Tag Archives: Paul Amos

Building China’s Railways: That Was Quick

Photo taken on Aug. 1, 2008 shows a bullet train runs through the Yangcun Bridge of the Beijing-Tianjin Express Line in north China's Tianjin Municipality.  (Xinhua/Yuan Ruilun)

China Transport Topics, published by the World Bank, are like buses. Nothing for a while, then two come along at once. This Bystander had barely digested No. 4, High-Speed Rail: The First Three Years, when No. 3 dropped in our in-box, Fast and Focused: Building China’s Railways by John Scales, Jitendra Sondhi and Paul Amos of the Bank’s Beijing office. This seeks to address a basic question about the world’s largest national railway build out for more than a century, how has China managed to build such an astonishing number of large and complex railway projects so much faster than any other country. A new rail line that might take 5-6 years from Beijing’s approval to system commissioning would typically take 7-15 years in almost any other country.

The authors’ answers to their core question boil down to three dominant factors:

  • the concentration of responsibility, power and access to resources in one organization, the Ministry of Railways;
  • strong technical capacity and processes; and
  • a program effect that delivers economies of standardization and scale.

Transport and project management geeks will enjoy delving into the detail the authors provide around their first two factors, but we find the third, the program effect, more interesting. Building railways in China has become routine. The sheer scale of the various projects both individually and collectively has all involved confident that long-term development of China’s railways will continue. That, in turn, the authors say, has “led to a huge increase in the capacity of the industry, from technical institutes through to contractors, manufacturers, service suppliers and many others.”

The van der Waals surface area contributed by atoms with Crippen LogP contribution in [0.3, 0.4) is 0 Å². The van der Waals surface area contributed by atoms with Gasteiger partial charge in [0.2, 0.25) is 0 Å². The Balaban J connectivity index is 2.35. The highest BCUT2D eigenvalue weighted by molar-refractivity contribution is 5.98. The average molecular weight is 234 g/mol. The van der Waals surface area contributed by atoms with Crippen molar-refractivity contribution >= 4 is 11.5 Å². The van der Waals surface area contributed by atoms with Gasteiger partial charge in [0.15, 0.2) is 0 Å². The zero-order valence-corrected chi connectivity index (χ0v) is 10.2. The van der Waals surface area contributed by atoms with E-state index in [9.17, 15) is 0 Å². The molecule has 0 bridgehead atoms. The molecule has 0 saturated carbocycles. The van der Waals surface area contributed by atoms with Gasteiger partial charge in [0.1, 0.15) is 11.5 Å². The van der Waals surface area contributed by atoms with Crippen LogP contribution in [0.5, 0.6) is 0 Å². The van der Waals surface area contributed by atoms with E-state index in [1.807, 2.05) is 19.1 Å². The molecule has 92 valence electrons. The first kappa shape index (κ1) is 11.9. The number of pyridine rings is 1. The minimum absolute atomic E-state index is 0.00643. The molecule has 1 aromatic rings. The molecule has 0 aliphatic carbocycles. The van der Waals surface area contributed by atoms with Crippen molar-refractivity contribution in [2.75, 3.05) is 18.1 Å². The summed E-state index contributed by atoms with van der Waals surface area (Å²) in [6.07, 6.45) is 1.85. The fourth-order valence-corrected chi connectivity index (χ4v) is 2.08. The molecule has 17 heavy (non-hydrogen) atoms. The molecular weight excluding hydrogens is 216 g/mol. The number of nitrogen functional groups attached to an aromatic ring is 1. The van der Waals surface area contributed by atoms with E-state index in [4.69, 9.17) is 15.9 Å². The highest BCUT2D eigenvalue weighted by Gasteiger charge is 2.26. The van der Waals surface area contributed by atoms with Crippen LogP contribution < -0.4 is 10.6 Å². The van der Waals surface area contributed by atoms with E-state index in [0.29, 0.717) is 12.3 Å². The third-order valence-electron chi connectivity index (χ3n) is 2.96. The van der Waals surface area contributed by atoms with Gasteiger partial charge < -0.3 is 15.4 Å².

How transferable China’s experience in railway building is to other countries is moot. Few countries follow the model of an omnipotent and omnipresent railways ministry (and one of the authors has suggested in another paper that its time might be passing). Few countries, also, have the resources and need to develop a rail network on the scale China committed to with the Mid and Long-Term Plan it laid out in 2004 (see map). Technical capacity can be acquired, though. It is also worth noting that the great railway expansions in Europe and North America in the 19th century delivered new lines at about the same pace as China is doing today.